- Business Leaders can promote a culture of parent support.
- Policy Makers can identify and assess which policies may positively impact the lives of children and families and reduce possible barriers to families receiving needed supports and resources.
- Faith Communities can offer space for parent and youth activities.
- Family and Youth Serving Organizations can train staff on preventing, recognizing, and responding to child abuse and neglect.
- Educators can follow-up if something seems wrong with a child and be ready to give families local resources that might help families in their district.
- Friends and Neighbors can help break the social isolation some parents may experience or encourage parents to seek support when needed by calling the 1-800-CHILDREN (244-5373) Helpline.
- Individuals can volunteer for an after-school mentoring program.
Want to know how you can help? Georgia just released a State Child Abuse and Neglect Prevention Plan that includes ways individuals, communities, workplaces and others can get involved. As Georgians we have the collective power to strengthen families by advocating for policies, programs, and practices that increase:
- Family Economic Stability,
- Access to Early Childhood Education,
- Family Physical and Mental Health,
- Family Resilience, and
- Community Awareness of Child Abuse and Neglect Prevention Strategies.
Additional Talking Points
- Being resilient means having a sense of inner strength, but it also comes from asking for help, leaning on your social connections, and understanding your children’s needs.
- The resilience of an individual depends, to a great extent, on their relationships and community.
- The systems around us—family, school, neighborhood, faith community, friends and larger community—influence the ability of both children and adults to be resilient.
- How do We Grow Resilience? Children learn resilience from external influences such as their family, caregivers and the community around them. Protective Factors and positive childhood experiences help explain why some people who experience adversity as children fare well in adulthood.
- We know by building resilience in our communities and in each other, we can better protect and support families in normal times and times of crisis.
- Remind families that some stress is normal, and parenting is stressful for everyone. The key is how you respond to it.
- Suggest that parents keep a self-care diary to help them remember to make time for themselves each day.
- Teach parents concrete strategies for relaxation. For example, guide them to take a few deep breaths and allow their body to relax while thinking of a place where they feel happy.
“To expect resilience without social justice is simply to indifferently accept the status quo.” –Dr. Hanna-Attisha, Pediatrician and Professor
- When faced with overwhelmingly stressful conditions, we all need support. But seeking out help is always not an easy thing to do.
- Help families by assisting to identify, find, and get concrete support.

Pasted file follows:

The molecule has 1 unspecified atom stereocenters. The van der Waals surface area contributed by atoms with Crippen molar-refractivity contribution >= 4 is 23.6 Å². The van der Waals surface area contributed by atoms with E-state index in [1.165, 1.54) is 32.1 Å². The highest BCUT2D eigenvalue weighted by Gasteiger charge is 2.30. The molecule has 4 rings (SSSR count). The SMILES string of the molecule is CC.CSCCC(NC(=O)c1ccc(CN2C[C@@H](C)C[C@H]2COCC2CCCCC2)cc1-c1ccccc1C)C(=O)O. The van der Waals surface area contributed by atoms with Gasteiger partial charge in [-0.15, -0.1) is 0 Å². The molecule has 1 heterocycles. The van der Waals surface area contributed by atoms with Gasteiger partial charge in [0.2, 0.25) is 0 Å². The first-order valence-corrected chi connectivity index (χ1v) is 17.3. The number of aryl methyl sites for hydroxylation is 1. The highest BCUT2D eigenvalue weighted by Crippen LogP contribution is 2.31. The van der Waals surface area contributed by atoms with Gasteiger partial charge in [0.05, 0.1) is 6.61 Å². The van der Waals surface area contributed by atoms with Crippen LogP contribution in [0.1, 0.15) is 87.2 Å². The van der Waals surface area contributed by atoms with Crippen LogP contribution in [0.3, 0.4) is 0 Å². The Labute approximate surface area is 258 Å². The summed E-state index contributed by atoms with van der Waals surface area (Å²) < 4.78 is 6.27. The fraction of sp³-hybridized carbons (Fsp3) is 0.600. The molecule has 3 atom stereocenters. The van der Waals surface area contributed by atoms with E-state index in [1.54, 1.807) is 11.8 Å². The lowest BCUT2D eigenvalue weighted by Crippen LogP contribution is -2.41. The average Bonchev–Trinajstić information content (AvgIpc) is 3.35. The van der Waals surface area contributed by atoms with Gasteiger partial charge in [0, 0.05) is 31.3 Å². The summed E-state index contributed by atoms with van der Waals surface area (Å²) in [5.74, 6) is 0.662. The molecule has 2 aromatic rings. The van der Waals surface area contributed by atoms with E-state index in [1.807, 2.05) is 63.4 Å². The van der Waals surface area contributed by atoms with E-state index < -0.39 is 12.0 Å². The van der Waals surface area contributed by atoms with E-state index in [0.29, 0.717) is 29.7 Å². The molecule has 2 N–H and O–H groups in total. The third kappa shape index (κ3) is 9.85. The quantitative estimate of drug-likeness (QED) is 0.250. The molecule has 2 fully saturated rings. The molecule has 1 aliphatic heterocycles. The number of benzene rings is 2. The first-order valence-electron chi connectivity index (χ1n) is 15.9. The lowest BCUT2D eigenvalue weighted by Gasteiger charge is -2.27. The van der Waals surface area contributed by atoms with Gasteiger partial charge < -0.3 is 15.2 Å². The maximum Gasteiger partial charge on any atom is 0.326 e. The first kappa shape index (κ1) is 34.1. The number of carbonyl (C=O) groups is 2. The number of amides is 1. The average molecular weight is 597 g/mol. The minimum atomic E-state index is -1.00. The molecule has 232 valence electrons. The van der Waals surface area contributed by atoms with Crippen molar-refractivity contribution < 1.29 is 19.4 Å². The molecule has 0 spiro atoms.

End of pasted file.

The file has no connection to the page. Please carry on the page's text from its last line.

- Protective factors like providing concrete support in times of need helps to strengthen families and prevent child abuse and neglect.
- Let caregivers know it is okay to ask for help! Encourage families to seek additional resources by calling the 1-800-CHILDREN (1-800-244-5373) Helpline to talk to trained professionals who can connect them with supportive programs in their area.
- Professionals can help families find resources using PCA Georgia’s online map containing over 3,000 resources that assist Georgia families at www.PCAGeorgiaHelpline.org.
- As a community, we can’t just expect or ask families to be resilient or push through every adversity. We must examine how our current systems and practices set families back or create barriers to receiving help.
- Networks of support are essential to parents and also offer opportunities for people to give back. Your social connections can be friends, family members, neighbors, and faith-based and community members. What are some ways your community is support?
- Isolated families may need extra help in reaching out to build positive relationships. Have your organization be intentional in supporting the development of relationships. Keep in mind that the quality, not just the quantity, of the social connections is important.
- Increasing social connection on a community level requires that parents have both the opportunity to engage in connectable spaces and the ability to meaningfully tap into a network once engaged.
- Providing opportunities for community members to meet and bond with one another is essential in increasing social connection. Recurring events and programs that unite community members around common themes such as parenting, community improvement, and education can make a big impact on community connectedness.
Challenge: One-Minute Kindness
Receiving a direct message or e-mail with a genuine compliment or expression of gratitude is more personal and longer lasting—without taking much more time. After all, we need a little extra kindness to counter the stress and uncertainty of the coronavirus.
Knowledge of Child Development